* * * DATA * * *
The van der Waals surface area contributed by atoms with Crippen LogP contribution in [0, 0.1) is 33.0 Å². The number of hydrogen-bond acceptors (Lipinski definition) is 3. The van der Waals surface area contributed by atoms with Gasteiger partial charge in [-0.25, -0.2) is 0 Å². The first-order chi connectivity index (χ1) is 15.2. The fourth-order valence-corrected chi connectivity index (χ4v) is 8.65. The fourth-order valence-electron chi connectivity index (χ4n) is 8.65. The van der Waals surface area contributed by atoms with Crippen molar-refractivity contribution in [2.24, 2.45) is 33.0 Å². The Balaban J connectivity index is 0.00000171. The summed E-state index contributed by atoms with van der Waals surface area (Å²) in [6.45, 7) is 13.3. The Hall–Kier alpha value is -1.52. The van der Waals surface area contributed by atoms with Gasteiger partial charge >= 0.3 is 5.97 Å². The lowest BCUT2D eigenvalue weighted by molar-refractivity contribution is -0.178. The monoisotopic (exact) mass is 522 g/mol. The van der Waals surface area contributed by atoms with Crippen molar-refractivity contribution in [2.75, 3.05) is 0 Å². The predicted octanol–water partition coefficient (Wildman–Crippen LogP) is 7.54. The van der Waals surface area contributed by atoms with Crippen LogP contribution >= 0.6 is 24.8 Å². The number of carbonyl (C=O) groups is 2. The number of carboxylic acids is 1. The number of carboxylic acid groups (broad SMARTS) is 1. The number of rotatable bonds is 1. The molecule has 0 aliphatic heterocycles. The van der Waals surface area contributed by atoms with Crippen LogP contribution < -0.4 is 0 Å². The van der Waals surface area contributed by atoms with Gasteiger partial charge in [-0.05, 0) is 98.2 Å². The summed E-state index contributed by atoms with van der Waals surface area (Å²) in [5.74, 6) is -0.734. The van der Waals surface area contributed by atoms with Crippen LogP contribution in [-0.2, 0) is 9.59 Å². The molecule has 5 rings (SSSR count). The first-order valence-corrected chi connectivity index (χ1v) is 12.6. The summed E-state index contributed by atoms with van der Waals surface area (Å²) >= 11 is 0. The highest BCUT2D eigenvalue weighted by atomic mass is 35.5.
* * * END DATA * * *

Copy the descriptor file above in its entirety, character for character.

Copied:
The van der Waals surface area contributed by atoms with Crippen LogP contribution in [0, 0.1) is 33.0 Å². The number of hydrogen-bond acceptors (Lipinski definition) is 3. The van der Waals surface area contributed by atoms with Gasteiger partial charge in [-0.25, -0.2) is 0 Å². The first-order chi connectivity index (χ1) is 15.2. The fourth-order valence-corrected chi connectivity index (χ4v) is 8.65. The fourth-order valence-electron chi connectivity index (χ4n) is 8.65. The van der Waals surface area contributed by atoms with Crippen molar-refractivity contribution in [2.24, 2.45) is 33.0 Å². The Balaban J connectivity index is 0.00000171. The summed E-state index contributed by atoms with van der Waals surface area (Å²) in [6.45, 7) is 13.3. The Hall–Kier alpha value is -1.52. The van der Waals surface area contributed by atoms with Gasteiger partial charge >= 0.3 is 5.97 Å². The lowest BCUT2D eigenvalue weighted by molar-refractivity contribution is -0.178. The monoisotopic (exact) mass is 522 g/mol. The van der Waals surface area contributed by atoms with Crippen molar-refractivity contribution in [2.75, 3.05) is 0 Å². The predicted octanol–water partition coefficient (Wildman–Crippen LogP) is 7.54. The van der Waals surface area contributed by atoms with Crippen LogP contribution >= 0.6 is 24.8 Å². The number of carbonyl (C=O) groups is 2. The number of carboxylic acids is 1. The number of carboxylic acid groups (broad SMARTS) is 1. The number of rotatable bonds is 1. The molecule has 0 aliphatic heterocycles. The van der Waals surface area contributed by atoms with Crippen LogP contribution < -0.4 is 0 Å². The van der Waals surface area contributed by atoms with Gasteiger partial charge in [-0.05, 0) is 98.2 Å². The summed E-state index contributed by atoms with van der Waals surface area (Å²) in [5.74, 6) is -0.734. The van der Waals surface area contributed by atoms with Crippen LogP contribution in [-0.2, 0) is 9.59 Å². The molecule has 5 rings (SSSR count). The first-order valence-corrected chi connectivity index (χ1v) is 12.6. The summed E-state index contributed by atoms with van der Waals surface area (Å²) >= 11 is 0. The highest BCUT2D eigenvalue weighted by atomic mass is 35.5.